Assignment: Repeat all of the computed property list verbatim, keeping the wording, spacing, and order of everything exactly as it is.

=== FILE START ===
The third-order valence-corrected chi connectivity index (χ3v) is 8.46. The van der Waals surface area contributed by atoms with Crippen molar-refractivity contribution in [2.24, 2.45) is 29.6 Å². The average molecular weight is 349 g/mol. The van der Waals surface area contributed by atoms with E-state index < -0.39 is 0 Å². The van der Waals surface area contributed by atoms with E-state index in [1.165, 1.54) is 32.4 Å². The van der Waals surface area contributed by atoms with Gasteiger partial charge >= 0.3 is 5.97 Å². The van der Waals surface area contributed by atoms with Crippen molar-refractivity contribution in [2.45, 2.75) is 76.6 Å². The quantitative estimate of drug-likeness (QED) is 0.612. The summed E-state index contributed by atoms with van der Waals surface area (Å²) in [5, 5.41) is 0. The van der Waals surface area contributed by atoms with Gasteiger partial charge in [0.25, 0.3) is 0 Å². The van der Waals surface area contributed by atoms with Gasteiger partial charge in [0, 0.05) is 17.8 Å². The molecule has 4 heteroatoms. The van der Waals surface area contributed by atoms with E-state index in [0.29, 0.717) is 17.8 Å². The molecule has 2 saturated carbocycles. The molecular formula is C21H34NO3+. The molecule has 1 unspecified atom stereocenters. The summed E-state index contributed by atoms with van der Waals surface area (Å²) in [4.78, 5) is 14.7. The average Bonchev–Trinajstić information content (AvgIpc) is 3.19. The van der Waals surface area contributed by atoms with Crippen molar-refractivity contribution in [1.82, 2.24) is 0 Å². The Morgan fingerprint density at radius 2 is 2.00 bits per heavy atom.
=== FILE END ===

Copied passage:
The third-order valence-corrected chi connectivity index (χ3v) is 8.46. The van der Waals surface area contributed by atoms with Crippen molar-refractivity contribution in [2.24, 2.45) is 29.6 Å². The average molecular weight is 349 g/mol. The van der Waals surface area contributed by atoms with E-state index < -0.39 is 0 Å². The van der Waals surface area contributed by atoms with E-state index in [1.165, 1.54) is 32.4 Å². The van der Waals surface area contributed by atoms with Gasteiger partial charge >= 0.3 is 5.97 Å². The van der Waals surface area contributed by atoms with Crippen molar-refractivity contribution in [2.45, 2.75) is 76.6 Å². The quantitative estimate of drug-likeness (QED) is 0.612. The summed E-state index contributed by atoms with van der Waals surface area (Å²) in [5, 5.41) is 0. The van der Waals surface area contributed by atoms with Gasteiger partial charge in [0.25, 0.3) is 0 Å². The van der Waals surface area contributed by atoms with Gasteiger partial charge in [0, 0.05) is 17.8 Å². The molecule has 4 heteroatoms. The van der Waals surface area contributed by atoms with E-state index in [0.29, 0.717) is 17.8 Å². The molecule has 2 saturated carbocycles. The molecular formula is C21H34NO3+. The molecule has 1 unspecified atom stereocenters. The summed E-state index contributed by atoms with van der Waals surface area (Å²) in [4.78, 5) is 14.7. The average Bonchev–Trinajstić information content (AvgIpc) is 3.19. The van der Waals surface area contributed by atoms with Crippen molar-refractivity contribution in [1.82, 2.24) is 0 Å². The Morgan fingerprint density at radius 2 is 2.00 bits per heavy atom.